Excluding the case of anaemia, roughly half of the health gap between tribes and non-tribes remains unexplained by differences in endowments. Our results correspond with those of Das [36] and Borooah [54] on the inequalities of poverty in India. In their respective studies, the authors found that the greater part of the difference in poverty rates between Scheduled Tribes and the general population was attributable to differences in coefficients rather than endowments; a result seen as “a likely indication of discrimination” [36]. In a recent study aimed at decomposing malnutrition inequalities in India, Van de Poel and Speybroeck [55] found that more than one-third of the malnutrition gap was attributable to differences in the effects of health determinants after controlling for a large set of explanatory variables.
Can the observed health gradient be explained solely by the concentration of poverty among tribal groups? Our results suggest not and are in contrast to others that suggest caste is diminishing in its importance in determining social status and associated health inequalities in India [56]. A recent study on mortality showed mixed results, with evidence for attenuation of caste differences when adjusted for living standards in the working age group (19–64 y) but a strong influence of caste in younger age groups, even after controlling for standard of living [3]. In our study of adults, the health gradient between social groups was still evident among those of similar economic status, indicating that health inequalities are rooted in social structures much deeper than material deprivation. The Blinder Oaxaca decomposition supports this position; differences in the effects of health determinants appear to play an important role. The unexplained part of the health gap reflects differences in the processes that generate health outcomes across social groups. It is likely that a significant part of this gap is driven by discriminatory practices and differential rates of returns on endowments for tribal and non tribal populations, especially since differences in endowments between indigenous and non-indigenous groups (poverty status, occupation, education, housing conditions, etc.) are themselves largely attributable to past exclusion and discrimination practices [36].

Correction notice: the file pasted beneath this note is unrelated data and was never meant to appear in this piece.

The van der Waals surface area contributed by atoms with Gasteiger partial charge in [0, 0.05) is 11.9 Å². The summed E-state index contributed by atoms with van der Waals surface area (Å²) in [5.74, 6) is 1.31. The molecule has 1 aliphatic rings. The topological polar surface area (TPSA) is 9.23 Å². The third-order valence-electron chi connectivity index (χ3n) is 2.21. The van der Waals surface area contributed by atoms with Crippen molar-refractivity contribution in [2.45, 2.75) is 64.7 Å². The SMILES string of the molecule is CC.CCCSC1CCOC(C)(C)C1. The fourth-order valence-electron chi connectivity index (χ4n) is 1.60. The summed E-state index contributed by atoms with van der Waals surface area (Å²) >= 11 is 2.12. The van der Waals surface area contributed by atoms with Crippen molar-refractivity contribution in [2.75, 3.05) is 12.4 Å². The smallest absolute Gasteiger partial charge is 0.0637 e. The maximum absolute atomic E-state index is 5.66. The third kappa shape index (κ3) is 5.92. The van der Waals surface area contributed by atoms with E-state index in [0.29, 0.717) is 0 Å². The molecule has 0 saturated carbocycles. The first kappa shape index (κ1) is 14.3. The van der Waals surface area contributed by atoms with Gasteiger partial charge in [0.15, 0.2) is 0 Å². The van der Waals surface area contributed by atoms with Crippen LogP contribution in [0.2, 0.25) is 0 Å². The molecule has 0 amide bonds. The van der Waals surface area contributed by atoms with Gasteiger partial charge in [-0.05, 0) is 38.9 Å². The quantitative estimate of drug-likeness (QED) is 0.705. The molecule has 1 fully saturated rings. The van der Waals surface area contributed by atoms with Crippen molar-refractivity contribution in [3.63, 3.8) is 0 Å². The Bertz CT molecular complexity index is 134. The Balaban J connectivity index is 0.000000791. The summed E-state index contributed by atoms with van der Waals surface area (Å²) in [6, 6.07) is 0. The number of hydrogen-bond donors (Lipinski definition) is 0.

In this paper, we used clinical measures of morbidity, supporting other studies that found a social gradient in mortality and self perceived measures of health [3, 53]. Our findings highlight that this gradient is not solely explained by differences in material deprivation, suggesting that other factors, such as social exclusion and caste discrimination, are also important [57]. There is a need for future research to systematically test the role of discrimination in the health of Scheduled Tribes and other marginalised groups in India.
Even in the egalitarian state of Kerala, the health of Scheduled Tribes continues to lag behind other social groups. Moreover, significant health inequalities also exist within these tribal populations, with one tribe having very distinct needs compared to others in our study context. This necessitates moving beyond the standard approach of categorising all tribes as one equally disadvantaged group. Policies and programmes designed to benefit the Scheduled Tribes need to be tailored to not only promote the well-being of tribes in general but also to target the specific needs of each tribe, needs that differ both in nature and severity. Furthermore, these policies “cannot be limited to enhancing endowments” [36] but must also enhance the capacity of the disadvantaged to equally take advantage of these endowments. Improving the health of Scheduled Tribes will likely require multi-pronged efforts that try to address the very roots of inequality, discrimination and social injustice that constrains their opportunities to live healthy lives.


We thank our partners and community members who supported the lengthy execution of this research. We are especially grateful to the Scheduled Tribe communities, community workers, Paniya representatives, and the families who were actively involved and ensured the success of this project. We also thank S. Aravind, M. Feletto, C.K. Harikrishnadas, S. Mukherjee, J.F. Lévesque, and T.R. Dilip for their involvement and important contributions to the health survey. We thank three anonymous reviewers, M.V. Zunzunegui, E. Freeman and P. Berti for their insightful comments on prior drafts of this manuscript.
This study was supported by the International Development Research Centre of Canada (grant number 101595-001). The funding source was not involved in any aspect of the study design, conduct, analysis, or interpretation.
This article is published under license to BioMed Central Ltd. This is an Open Access article distributed under the terms of the Creative Commons Attribution License (http://​creativecommons.​org/​licenses/​by/​2.​0), which permits unrestricted use, distribution, and reproduction in any medium, provided the original work is properly cited.

Competing interests

The authors’ declare that they have no competing interests.

Authors’ contributions

SH, KM and DN conceived the study. SH and KS wrote the first draft, and the paper was edited by all authors. SH, GM, and KS did the statistical analysis. All authors interpreted the data, critically revised the draft, and gave approval for the paper to be published. All authors had full access to all of the data in the study and can take responsibility for the integrity of the data and the accuracy of the data analysis. SH is guarantor. All authors have read and approved the final manuscript.
Additional file 1 : Tables presenting non-standardized morbidity prevalence across groups. Table A: Morbidity across tribal and non-tribal groups (non-standardized). Table B: Morbidity across social groups (non-standardized). This additional file provides two supplementary tables presenting the non-standardized prevalence of morbidity for tribal and non-tribal groups (Table A) and for all social groups (Table B). (DOC 40 KB)
Authors’ original file for figure 1
Authors’ original file for figure 2
Authors’ original file for figure 3
Authors’ original file for figure 4